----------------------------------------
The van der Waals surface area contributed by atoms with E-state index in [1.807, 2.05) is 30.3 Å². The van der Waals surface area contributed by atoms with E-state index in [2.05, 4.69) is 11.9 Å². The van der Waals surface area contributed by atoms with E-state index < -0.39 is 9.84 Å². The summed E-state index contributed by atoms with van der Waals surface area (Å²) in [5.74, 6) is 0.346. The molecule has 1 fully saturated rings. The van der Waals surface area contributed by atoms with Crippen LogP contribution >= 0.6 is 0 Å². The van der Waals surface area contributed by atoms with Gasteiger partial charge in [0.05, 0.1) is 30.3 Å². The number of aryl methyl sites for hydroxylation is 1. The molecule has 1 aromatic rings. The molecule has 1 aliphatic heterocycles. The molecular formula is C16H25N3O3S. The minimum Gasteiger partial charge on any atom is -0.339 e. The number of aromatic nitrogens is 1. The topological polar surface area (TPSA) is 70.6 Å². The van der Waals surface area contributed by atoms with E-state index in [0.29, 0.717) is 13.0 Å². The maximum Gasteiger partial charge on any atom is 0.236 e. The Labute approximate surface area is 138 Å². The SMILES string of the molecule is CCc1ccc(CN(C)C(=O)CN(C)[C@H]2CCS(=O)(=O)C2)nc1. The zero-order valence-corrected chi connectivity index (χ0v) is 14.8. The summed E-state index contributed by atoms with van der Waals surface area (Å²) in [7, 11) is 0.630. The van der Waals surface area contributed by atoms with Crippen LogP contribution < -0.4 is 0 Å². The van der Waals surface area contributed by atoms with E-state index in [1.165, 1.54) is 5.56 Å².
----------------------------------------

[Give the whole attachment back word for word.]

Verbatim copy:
The van der Waals surface area contributed by atoms with E-state index in [1.807, 2.05) is 30.3 Å². The van der Waals surface area contributed by atoms with E-state index in [2.05, 4.69) is 11.9 Å². The van der Waals surface area contributed by atoms with E-state index < -0.39 is 9.84 Å². The summed E-state index contributed by atoms with van der Waals surface area (Å²) in [5.74, 6) is 0.346. The molecule has 1 fully saturated rings. The van der Waals surface area contributed by atoms with Crippen LogP contribution >= 0.6 is 0 Å². The van der Waals surface area contributed by atoms with Gasteiger partial charge in [0.05, 0.1) is 30.3 Å². The number of aryl methyl sites for hydroxylation is 1. The molecule has 1 aromatic rings. The molecule has 1 aliphatic heterocycles. The molecular formula is C16H25N3O3S. The minimum Gasteiger partial charge on any atom is -0.339 e. The number of aromatic nitrogens is 1. The topological polar surface area (TPSA) is 70.6 Å². The van der Waals surface area contributed by atoms with E-state index in [0.29, 0.717) is 13.0 Å². The maximum Gasteiger partial charge on any atom is 0.236 e. The Labute approximate surface area is 138 Å². The SMILES string of the molecule is CCc1ccc(CN(C)C(=O)CN(C)[C@H]2CCS(=O)(=O)C2)nc1. The zero-order valence-corrected chi connectivity index (χ0v) is 14.8. The summed E-state index contributed by atoms with van der Waals surface area (Å²) in [7, 11) is 0.630. The van der Waals surface area contributed by atoms with Crippen LogP contribution < -0.4 is 0 Å². The van der Waals surface area contributed by atoms with E-state index in [1.165, 1.54) is 5.56 Å².